Market Realist publishes weekly developments in critical dry bulk shipping performance indicators. Analysts, industry consultants, investment managers, financial advisers, finance students, and retail investors follow these indicators to get a picture of how the industry is performing as well as how these indicators may affect fundamentals over the next few weeks, months, or years. Each recap begins with an overview of the primary events that affected share prices in the prior week and then analyzes key updates on these indicators that are important to fundamental performance.
Last week (August 12 to 16), we saw U.S. markets—S&P 500, Dow Jones, and Nasdaq—fall on caution that the Federal Reserve (the central bank) will begin tapering bond purchases in September, as there may just be enough positive economic data to support the warning. Dry bulk shipping companies such as Navios Maritime Partners LP (NMM), Navios Maritime Holdings Inc. (NM), Diana Shipping Inc. (DSX), DryShips Inc. (DRYS) and Safe Bulkers Inc. (SB), however, rose when U.S. markets fell more than 1%. Higher Capesize vessel rates, likely due higher iron ore trade volume, were the key driver for higher share prices.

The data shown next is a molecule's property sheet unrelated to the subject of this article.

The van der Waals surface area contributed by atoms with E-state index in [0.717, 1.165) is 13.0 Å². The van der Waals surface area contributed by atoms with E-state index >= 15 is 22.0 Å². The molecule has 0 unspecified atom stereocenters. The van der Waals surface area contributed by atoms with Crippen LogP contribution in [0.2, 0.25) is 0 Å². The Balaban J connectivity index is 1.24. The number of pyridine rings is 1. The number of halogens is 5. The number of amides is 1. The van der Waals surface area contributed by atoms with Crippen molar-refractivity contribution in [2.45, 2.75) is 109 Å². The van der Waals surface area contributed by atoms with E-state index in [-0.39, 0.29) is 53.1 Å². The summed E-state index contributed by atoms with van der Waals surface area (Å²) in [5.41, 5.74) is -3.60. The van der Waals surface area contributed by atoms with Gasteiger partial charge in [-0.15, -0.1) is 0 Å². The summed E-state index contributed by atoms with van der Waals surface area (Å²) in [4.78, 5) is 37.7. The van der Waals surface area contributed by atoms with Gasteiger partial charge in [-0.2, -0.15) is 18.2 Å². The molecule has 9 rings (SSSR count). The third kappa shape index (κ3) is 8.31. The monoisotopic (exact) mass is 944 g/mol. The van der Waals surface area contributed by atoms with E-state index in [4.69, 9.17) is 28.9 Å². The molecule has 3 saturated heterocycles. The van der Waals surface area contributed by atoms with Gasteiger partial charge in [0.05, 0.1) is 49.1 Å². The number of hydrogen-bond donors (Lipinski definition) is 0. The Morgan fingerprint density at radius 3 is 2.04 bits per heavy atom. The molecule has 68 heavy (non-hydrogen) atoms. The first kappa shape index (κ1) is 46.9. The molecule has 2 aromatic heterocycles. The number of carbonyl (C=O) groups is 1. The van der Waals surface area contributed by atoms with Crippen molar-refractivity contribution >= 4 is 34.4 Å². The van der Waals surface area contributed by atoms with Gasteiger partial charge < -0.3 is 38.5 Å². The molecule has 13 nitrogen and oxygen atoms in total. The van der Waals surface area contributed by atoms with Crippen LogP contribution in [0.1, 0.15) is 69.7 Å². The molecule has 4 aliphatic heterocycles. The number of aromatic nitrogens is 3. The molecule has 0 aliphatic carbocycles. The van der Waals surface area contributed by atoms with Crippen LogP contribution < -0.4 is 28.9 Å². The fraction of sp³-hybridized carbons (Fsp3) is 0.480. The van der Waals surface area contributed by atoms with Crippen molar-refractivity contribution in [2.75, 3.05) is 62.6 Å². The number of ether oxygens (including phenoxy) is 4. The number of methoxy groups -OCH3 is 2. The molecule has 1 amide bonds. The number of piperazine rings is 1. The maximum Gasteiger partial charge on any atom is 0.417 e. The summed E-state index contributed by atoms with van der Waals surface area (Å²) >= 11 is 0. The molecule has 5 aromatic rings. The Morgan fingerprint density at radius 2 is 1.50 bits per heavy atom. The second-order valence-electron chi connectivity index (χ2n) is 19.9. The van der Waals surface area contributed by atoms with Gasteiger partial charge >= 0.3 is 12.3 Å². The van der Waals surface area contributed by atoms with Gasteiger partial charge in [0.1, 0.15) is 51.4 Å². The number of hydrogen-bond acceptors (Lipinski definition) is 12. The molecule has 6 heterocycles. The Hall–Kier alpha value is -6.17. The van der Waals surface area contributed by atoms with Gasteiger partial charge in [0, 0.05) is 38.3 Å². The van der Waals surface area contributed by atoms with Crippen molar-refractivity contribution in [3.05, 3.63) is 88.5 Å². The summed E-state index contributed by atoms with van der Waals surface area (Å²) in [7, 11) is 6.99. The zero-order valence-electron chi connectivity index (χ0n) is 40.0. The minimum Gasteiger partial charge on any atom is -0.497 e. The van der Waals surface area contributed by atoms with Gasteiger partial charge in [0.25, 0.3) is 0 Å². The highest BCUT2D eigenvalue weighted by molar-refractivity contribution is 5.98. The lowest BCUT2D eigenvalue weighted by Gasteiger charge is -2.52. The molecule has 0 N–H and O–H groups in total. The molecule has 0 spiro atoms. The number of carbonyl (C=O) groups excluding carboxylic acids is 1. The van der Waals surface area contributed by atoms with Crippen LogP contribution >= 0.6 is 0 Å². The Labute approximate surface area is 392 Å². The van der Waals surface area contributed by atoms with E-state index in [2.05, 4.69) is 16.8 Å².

Critical indicators update
From a fundamental standpoint, we continue to see a positive trend in China’s demand for dry bulk shipping, as prices for imported iron ore and steel continue to rise, and low iron ore inventory in China continues to support continuous growth in iron ore trade. Although year-over-year steel production growth fell, analysts expect the drop to be temporarily. Ship construction activity is coming down, and we continue to see managers placing orders for new ships. While capacity growth remains a bit elevated, rates are more or less stable, and the industry appears to be turning around. At least the worst is likely over.
Read on to explore the critical indicators in more detail.
- Part 1 - Why we continue to see a positive trend in dry bulk shipping
- Part 2 - Iron ore imports reach record in July, good for shipping stocks
- Part 3 - Why low iron ore inventory supports iron ore shipments
- Part 4 - Steel output trend remains positive for iron ore imports growth
- Part 5 - Rising steel and iron ore prices support dry bulk shipping firms
- Part 6 - Vessel orders show initial stage of shipping industry turnaround
- Part 7 - Construction falls, lower supply growth for dry bulk shippers
- Part 8 - Why Capesize vessels show the lowest annual supply growth
- Part 9 - Why Capesize vessels are outperforming other ship vessels in rates
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